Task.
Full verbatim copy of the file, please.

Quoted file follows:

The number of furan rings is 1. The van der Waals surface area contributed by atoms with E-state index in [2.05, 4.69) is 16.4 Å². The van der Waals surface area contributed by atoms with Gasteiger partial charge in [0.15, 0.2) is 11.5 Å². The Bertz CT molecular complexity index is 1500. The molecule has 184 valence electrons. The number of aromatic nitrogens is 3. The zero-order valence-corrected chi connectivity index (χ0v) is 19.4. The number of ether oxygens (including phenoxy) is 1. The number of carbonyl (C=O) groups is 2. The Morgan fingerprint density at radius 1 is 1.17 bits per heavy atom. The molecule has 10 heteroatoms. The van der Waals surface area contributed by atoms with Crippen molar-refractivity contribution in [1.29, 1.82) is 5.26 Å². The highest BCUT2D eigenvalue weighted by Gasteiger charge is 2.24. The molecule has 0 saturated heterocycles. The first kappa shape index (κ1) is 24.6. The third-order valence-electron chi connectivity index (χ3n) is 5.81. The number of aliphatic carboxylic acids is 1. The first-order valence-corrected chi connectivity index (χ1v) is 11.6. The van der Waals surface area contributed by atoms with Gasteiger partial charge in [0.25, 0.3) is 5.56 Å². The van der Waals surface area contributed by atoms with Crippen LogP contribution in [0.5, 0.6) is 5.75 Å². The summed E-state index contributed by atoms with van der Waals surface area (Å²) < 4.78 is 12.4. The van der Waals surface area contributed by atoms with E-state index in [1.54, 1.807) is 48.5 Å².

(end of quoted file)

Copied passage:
The number of furan rings is 1. The van der Waals surface area contributed by atoms with E-state index in [2.05, 4.69) is 16.4 Å². The van der Waals surface area contributed by atoms with Gasteiger partial charge in [0.15, 0.2) is 11.5 Å². The Bertz CT molecular complexity index is 1500. The molecule has 184 valence electrons. The number of aromatic nitrogens is 3. The zero-order valence-corrected chi connectivity index (χ0v) is 19.4. The number of ether oxygens (including phenoxy) is 1. The number of carbonyl (C=O) groups is 2. The Morgan fingerprint density at radius 1 is 1.17 bits per heavy atom. The molecule has 10 heteroatoms. The van der Waals surface area contributed by atoms with Crippen molar-refractivity contribution in [1.29, 1.82) is 5.26 Å². The highest BCUT2D eigenvalue weighted by Gasteiger charge is 2.24. The molecule has 0 saturated heterocycles. The first kappa shape index (κ1) is 24.6. The third-order valence-electron chi connectivity index (χ3n) is 5.81. The number of aliphatic carboxylic acids is 1. The first-order valence-corrected chi connectivity index (χ1v) is 11.6. The van der Waals surface area contributed by atoms with Gasteiger partial charge in [0.25, 0.3) is 5.56 Å². The van der Waals surface area contributed by atoms with Crippen LogP contribution in [0.5, 0.6) is 5.75 Å². The summed E-state index contributed by atoms with van der Waals surface area (Å²) < 4.78 is 12.4. The van der Waals surface area contributed by atoms with E-state index in [1.54, 1.807) is 48.5 Å².